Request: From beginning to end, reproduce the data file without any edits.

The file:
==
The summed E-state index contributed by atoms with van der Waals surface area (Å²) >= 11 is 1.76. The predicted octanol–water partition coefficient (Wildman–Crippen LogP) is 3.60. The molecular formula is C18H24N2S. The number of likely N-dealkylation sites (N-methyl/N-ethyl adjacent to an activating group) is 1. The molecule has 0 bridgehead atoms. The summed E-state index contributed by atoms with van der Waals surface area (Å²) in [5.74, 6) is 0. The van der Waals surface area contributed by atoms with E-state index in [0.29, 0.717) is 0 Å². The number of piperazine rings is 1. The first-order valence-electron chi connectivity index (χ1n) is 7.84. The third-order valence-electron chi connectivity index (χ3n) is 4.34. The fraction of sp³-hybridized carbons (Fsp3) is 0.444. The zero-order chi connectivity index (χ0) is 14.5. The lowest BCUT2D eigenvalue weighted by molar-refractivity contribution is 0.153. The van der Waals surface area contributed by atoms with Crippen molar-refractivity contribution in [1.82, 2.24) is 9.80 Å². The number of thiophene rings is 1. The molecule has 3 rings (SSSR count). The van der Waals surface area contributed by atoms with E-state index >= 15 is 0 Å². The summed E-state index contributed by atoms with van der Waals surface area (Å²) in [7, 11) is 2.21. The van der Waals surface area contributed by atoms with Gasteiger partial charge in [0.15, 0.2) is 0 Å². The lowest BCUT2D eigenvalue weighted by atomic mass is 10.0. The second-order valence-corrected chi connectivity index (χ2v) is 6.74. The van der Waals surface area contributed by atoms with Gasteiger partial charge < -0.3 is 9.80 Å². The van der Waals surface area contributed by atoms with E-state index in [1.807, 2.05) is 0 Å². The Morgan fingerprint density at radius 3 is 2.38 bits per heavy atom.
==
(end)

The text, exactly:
The summed E-state index contributed by atoms with van der Waals surface area (Å²) >= 11 is 1.76. The predicted octanol–water partition coefficient (Wildman–Crippen LogP) is 3.60. The molecular formula is C18H24N2S. The number of likely N-dealkylation sites (N-methyl/N-ethyl adjacent to an activating group) is 1. The molecule has 0 bridgehead atoms. The summed E-state index contributed by atoms with van der Waals surface area (Å²) in [5.74, 6) is 0. The van der Waals surface area contributed by atoms with E-state index in [0.29, 0.717) is 0 Å². The number of piperazine rings is 1. The first-order valence-electron chi connectivity index (χ1n) is 7.84. The third-order valence-electron chi connectivity index (χ3n) is 4.34. The fraction of sp³-hybridized carbons (Fsp3) is 0.444. The zero-order chi connectivity index (χ0) is 14.5. The lowest BCUT2D eigenvalue weighted by molar-refractivity contribution is 0.153. The van der Waals surface area contributed by atoms with Crippen molar-refractivity contribution in [1.82, 2.24) is 9.80 Å². The number of thiophene rings is 1. The molecule has 3 rings (SSSR count). The van der Waals surface area contributed by atoms with E-state index >= 15 is 0 Å². The summed E-state index contributed by atoms with van der Waals surface area (Å²) in [7, 11) is 2.21. The van der Waals surface area contributed by atoms with Gasteiger partial charge in [0.15, 0.2) is 0 Å². The lowest BCUT2D eigenvalue weighted by atomic mass is 10.0. The second-order valence-corrected chi connectivity index (χ2v) is 6.74. The van der Waals surface area contributed by atoms with Gasteiger partial charge < -0.3 is 9.80 Å². The van der Waals surface area contributed by atoms with E-state index in [1.807, 2.05) is 0 Å². The Morgan fingerprint density at radius 3 is 2.38 bits per heavy atom.